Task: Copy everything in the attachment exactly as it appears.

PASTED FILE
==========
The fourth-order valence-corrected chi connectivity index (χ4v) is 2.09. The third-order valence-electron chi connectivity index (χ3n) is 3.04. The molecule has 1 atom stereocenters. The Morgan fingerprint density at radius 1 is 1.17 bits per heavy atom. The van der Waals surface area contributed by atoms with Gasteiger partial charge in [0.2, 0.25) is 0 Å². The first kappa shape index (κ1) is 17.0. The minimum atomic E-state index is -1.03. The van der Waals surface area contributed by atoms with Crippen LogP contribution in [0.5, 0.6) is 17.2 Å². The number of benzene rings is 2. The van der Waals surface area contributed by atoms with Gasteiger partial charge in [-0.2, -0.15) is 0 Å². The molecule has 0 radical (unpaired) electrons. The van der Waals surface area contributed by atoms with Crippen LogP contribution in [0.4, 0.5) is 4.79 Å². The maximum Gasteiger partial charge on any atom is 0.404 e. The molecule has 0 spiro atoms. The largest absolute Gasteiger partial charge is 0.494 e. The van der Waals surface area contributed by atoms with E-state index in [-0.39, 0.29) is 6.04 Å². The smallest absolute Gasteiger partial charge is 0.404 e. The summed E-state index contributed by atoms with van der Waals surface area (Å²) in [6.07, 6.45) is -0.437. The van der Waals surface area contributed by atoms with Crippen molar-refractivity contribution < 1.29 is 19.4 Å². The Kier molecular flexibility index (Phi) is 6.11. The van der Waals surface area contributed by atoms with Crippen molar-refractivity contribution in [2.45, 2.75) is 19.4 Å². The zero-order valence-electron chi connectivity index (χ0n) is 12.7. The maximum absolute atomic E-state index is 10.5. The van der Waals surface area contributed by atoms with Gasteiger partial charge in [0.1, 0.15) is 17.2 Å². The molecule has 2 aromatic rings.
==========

The fourth-order valence-corrected chi connectivity index (χ4v) is 2.09. The third-order valence-electron chi connectivity index (χ3n) is 3.04. The molecule has 1 atom stereocenters. The Morgan fingerprint density at radius 1 is 1.17 bits per heavy atom. The van der Waals surface area contributed by atoms with Gasteiger partial charge in [0.2, 0.25) is 0 Å². The first kappa shape index (κ1) is 17.0. The minimum atomic E-state index is -1.03. The van der Waals surface area contributed by atoms with Crippen LogP contribution in [0.5, 0.6) is 17.2 Å². The number of benzene rings is 2. The van der Waals surface area contributed by atoms with Gasteiger partial charge in [-0.2, -0.15) is 0 Å². The molecule has 0 radical (unpaired) electrons. The van der Waals surface area contributed by atoms with Crippen LogP contribution in [0.4, 0.5) is 4.79 Å². The maximum Gasteiger partial charge on any atom is 0.404 e. The molecule has 0 spiro atoms. The largest absolute Gasteiger partial charge is 0.494 e. The van der Waals surface area contributed by atoms with E-state index in [-0.39, 0.29) is 6.04 Å². The smallest absolute Gasteiger partial charge is 0.404 e. The summed E-state index contributed by atoms with van der Waals surface area (Å²) in [6.07, 6.45) is -0.437. The van der Waals surface area contributed by atoms with Crippen molar-refractivity contribution < 1.29 is 19.4 Å². The Kier molecular flexibility index (Phi) is 6.11. The van der Waals surface area contributed by atoms with Crippen molar-refractivity contribution in [2.45, 2.75) is 19.4 Å². The zero-order valence-electron chi connectivity index (χ0n) is 12.7. The maximum absolute atomic E-state index is 10.5. The van der Waals surface area contributed by atoms with Gasteiger partial charge in [0.1, 0.15) is 17.2 Å². The molecule has 2 aromatic rings.